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Despite the drizzle of a dreary day, we decided to walk with the dogs.

Ellis, our youngest, is home for a quick visit, and he chose Lodge Park.

I opened the hatchback, and Cullen, the brown dog, jumped right in. Ursula, the black dog, is showing her age, and she tried but couldn’t make it. Michael hefted her up, where she settled on the plaid dog blanket next to Cullen. My husband is gentle with the aging puppy.

Ellis reminded me to grab a couple of umbrellas, and we were off.

We’ve had so much rain this past week after a dry spell that the world is like a sopping wet sponge. We woke to a thick fog and dripping trees, even though rain was not really falling. It was as if drops were materializing on all the surfaces, including on our faces and hands.

When the fog burned off mid-morning (or not really burning — more like dissolving), the sky was still a heavy gray, and everything was still drenched. We drove through a gentle mist and arrived at the nearly empty park. The dogs hopped down out of the car, and we began our exploration.

Across the lawn, we found the stump of an oak tree with some fungus growing out of it. Could it be Chicken-of-the-Woods? I’m never sure enough to taste it.

Lodge Park is bordered with big evergreen trees of a couple of different varieties. Fairy circles of mushrooms circle the huge trunks. According to my iNaturalist app, these might be Yellow American Blusher mushrooms. I’ll have to wait to get confirmation from those in the iNaturalist community who are more expert than I am.

We walked under our umbrellas, though the mist hit us in the face as we walked. It was refreshing.

The road we take winds through the woods and cozies up next to the river. Sometimes we walk down in the trail that takes us to the river bottom, but the river had breached its banks and spread through the woods almost up to the road.

The trees — great maples, oaks and sycamores — waded up to their hips. The leaves have just started to turn, yellows and pale oranges made brighter against the dark, rain-soaked trunks and limbs. When the breeze shook the branches, yellow maple leaves floated down like giant, golden snowflakes.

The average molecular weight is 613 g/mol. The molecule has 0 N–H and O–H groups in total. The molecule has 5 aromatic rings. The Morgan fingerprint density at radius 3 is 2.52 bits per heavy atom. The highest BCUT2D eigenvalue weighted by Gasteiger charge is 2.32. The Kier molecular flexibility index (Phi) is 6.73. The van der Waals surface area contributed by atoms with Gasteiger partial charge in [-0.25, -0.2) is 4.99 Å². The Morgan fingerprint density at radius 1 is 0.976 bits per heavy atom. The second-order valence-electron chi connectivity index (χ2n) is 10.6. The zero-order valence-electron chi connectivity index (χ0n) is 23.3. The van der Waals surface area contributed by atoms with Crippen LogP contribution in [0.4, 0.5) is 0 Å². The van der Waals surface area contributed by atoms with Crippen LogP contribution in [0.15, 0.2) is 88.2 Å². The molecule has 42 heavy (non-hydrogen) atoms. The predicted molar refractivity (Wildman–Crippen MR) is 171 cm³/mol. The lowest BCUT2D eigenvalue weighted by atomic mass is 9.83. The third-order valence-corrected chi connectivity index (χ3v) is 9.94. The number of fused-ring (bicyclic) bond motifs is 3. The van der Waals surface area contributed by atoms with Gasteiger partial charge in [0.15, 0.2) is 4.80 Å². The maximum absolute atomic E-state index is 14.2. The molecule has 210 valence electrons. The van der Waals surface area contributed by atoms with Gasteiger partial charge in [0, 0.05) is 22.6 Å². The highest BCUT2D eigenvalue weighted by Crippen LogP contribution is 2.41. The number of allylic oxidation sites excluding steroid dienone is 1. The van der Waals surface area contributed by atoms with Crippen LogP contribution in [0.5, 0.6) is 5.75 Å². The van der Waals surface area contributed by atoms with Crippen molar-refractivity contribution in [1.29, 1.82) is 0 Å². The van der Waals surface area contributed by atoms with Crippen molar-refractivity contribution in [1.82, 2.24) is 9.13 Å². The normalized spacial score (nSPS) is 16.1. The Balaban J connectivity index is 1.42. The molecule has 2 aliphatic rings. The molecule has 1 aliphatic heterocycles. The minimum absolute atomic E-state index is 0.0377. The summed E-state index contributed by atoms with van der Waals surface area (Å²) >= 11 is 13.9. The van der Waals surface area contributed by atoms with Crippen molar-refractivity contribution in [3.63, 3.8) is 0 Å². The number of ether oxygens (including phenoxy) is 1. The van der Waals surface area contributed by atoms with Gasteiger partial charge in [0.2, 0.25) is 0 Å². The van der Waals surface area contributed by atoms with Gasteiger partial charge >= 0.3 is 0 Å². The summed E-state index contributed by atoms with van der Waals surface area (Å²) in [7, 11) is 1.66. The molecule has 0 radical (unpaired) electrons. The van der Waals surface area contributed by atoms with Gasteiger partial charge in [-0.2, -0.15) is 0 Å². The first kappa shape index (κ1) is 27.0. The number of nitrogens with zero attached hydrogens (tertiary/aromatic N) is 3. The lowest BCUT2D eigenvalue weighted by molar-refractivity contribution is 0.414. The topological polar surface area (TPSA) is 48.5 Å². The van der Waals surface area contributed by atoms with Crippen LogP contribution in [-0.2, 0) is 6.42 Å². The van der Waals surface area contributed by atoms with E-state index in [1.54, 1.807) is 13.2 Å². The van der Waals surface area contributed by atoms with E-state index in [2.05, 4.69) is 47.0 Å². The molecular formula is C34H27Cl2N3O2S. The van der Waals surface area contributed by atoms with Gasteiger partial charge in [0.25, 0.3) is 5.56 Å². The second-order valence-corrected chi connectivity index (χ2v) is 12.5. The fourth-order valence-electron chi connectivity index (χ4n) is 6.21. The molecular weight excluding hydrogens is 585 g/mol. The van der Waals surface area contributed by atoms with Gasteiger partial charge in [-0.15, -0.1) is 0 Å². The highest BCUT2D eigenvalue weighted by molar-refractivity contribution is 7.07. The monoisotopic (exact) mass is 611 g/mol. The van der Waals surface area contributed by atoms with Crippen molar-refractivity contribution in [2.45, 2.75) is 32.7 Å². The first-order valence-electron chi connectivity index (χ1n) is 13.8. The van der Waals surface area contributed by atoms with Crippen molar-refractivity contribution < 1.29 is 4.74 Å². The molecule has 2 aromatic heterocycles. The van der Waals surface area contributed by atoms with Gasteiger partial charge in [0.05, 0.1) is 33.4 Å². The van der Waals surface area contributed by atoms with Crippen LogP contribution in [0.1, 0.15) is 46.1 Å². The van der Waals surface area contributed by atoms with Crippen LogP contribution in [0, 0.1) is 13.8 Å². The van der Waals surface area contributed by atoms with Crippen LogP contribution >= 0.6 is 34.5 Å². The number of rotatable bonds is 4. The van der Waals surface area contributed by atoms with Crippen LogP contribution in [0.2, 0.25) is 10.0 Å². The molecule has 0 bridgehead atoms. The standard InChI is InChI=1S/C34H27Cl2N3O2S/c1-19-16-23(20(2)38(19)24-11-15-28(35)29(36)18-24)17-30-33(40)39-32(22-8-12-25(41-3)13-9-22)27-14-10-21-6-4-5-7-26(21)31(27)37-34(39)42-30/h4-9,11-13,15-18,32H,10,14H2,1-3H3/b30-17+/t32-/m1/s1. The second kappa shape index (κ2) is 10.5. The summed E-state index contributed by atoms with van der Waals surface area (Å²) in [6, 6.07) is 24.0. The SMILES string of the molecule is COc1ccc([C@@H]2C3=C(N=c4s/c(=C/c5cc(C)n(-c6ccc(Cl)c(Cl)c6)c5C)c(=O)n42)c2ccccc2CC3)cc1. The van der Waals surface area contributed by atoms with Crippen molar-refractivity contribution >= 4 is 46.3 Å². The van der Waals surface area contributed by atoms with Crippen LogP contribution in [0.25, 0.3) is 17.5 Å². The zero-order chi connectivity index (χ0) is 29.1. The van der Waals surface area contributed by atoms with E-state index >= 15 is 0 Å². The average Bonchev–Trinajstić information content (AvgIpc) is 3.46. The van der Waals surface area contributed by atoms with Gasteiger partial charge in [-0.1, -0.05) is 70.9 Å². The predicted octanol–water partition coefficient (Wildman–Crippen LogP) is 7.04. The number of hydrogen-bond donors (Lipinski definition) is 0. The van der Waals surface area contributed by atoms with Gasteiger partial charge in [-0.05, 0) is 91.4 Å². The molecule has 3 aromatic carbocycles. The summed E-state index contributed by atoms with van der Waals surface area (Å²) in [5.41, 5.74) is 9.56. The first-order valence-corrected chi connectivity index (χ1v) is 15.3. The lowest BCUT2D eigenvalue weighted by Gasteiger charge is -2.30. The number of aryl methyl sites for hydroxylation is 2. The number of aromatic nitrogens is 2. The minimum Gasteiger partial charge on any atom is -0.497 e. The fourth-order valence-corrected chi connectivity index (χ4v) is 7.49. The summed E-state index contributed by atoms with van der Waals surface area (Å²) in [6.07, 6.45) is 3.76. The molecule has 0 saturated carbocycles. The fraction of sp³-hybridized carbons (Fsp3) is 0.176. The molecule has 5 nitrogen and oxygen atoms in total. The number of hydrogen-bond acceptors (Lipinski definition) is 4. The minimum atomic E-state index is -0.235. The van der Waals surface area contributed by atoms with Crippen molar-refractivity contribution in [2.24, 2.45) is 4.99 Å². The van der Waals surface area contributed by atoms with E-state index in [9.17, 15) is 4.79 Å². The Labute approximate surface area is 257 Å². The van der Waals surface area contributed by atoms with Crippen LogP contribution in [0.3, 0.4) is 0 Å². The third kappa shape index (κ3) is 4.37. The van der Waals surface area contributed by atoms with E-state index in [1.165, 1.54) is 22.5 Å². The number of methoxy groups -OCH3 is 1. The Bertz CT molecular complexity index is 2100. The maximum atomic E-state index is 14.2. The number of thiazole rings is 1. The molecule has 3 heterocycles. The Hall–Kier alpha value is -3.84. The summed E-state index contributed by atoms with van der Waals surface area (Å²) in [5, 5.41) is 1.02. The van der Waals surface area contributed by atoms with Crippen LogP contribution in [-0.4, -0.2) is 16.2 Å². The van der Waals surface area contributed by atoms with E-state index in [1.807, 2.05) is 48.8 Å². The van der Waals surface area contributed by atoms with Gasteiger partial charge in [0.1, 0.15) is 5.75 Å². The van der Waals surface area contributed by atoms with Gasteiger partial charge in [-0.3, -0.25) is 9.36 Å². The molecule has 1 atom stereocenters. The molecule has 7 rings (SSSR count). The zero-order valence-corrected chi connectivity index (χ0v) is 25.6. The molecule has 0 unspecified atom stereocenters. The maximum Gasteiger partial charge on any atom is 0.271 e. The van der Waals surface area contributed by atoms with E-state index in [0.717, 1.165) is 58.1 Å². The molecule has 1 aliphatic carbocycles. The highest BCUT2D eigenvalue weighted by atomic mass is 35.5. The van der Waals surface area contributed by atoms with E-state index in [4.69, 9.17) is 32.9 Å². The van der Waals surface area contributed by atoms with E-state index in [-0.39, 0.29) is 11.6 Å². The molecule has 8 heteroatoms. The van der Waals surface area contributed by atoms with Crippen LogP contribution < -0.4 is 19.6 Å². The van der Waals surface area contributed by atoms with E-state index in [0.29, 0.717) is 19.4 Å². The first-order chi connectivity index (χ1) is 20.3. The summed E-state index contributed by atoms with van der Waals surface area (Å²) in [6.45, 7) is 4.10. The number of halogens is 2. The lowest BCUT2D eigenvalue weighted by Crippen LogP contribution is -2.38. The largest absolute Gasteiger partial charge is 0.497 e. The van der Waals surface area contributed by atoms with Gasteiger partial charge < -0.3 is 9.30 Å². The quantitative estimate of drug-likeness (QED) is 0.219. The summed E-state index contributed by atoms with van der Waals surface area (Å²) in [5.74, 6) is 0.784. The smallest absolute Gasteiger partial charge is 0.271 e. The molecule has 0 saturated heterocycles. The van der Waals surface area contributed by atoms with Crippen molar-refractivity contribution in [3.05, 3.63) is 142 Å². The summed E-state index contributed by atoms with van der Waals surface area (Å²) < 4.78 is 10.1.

I became a little obsessed with the patterns of the rain-slick leaves spread over the pavement and on the forest floor, lagging further and further behind. I followed two of my favorite guys, one under a purple umbrella, the other going bareheaded, a brown dog and a black dog trotting along beside them.

Meanwhile, Ellis showed me a new game on the phone: “Pikmin Bloom.” It’s a walking game that lets you plant little virtual flowers — or maybe they’re little guys that bloom — in a real map.

Anyway, they bloom, and you can later collect them — or leave them there for others to collect. Ellis planted a bunch of them in Lodge Park. I hope I can learn how to play before he leaves.

I’m a little ambivalent about it though. Why do I want to be looking at virtual plants on my phone when I’m walking around in the park with leaves and nuts and mushrooms?

Later, we went to the Indian food market to buy tea, so our boy could show us how to make chai the way his sweetheart does.

At home, he called for a pot. I gave him a teapot, but that wasn’t what he wanted: “Like you boil spaghetti in.” Next, he put half a mug of milk and half a mug of water for each of us, stirred in three teaspoons of tea, “plus one for the pot.” He added some spices and sugar and brought the mix to a boil. He let the milk boil almost to the top and then lowered the flame to let the milk calm down. Following Dev’s advice, he did this three times. Then he strained it into our mugs, and we sat down for a nice afternoon tea.

Walk in Beauty; Visit in Peace; Blessed Be.

Mary Lucille Hays lives in Birdland near White Heath. If you’re missing your weekly dose of Birdland letters in The News-Gazette, you can still read them every week in the Piatt County Journal-Republican. Consider subscribing to support your small-town newspaper. You can see pictures about this week’s post on Instagram @BirdlandLetters. Mary can be reached at or via snail mail care of the Journal-Republican, 118 E. Washington St., Monticello, IL 61856. She wants to thank her friends for writing and will answer you all soon.

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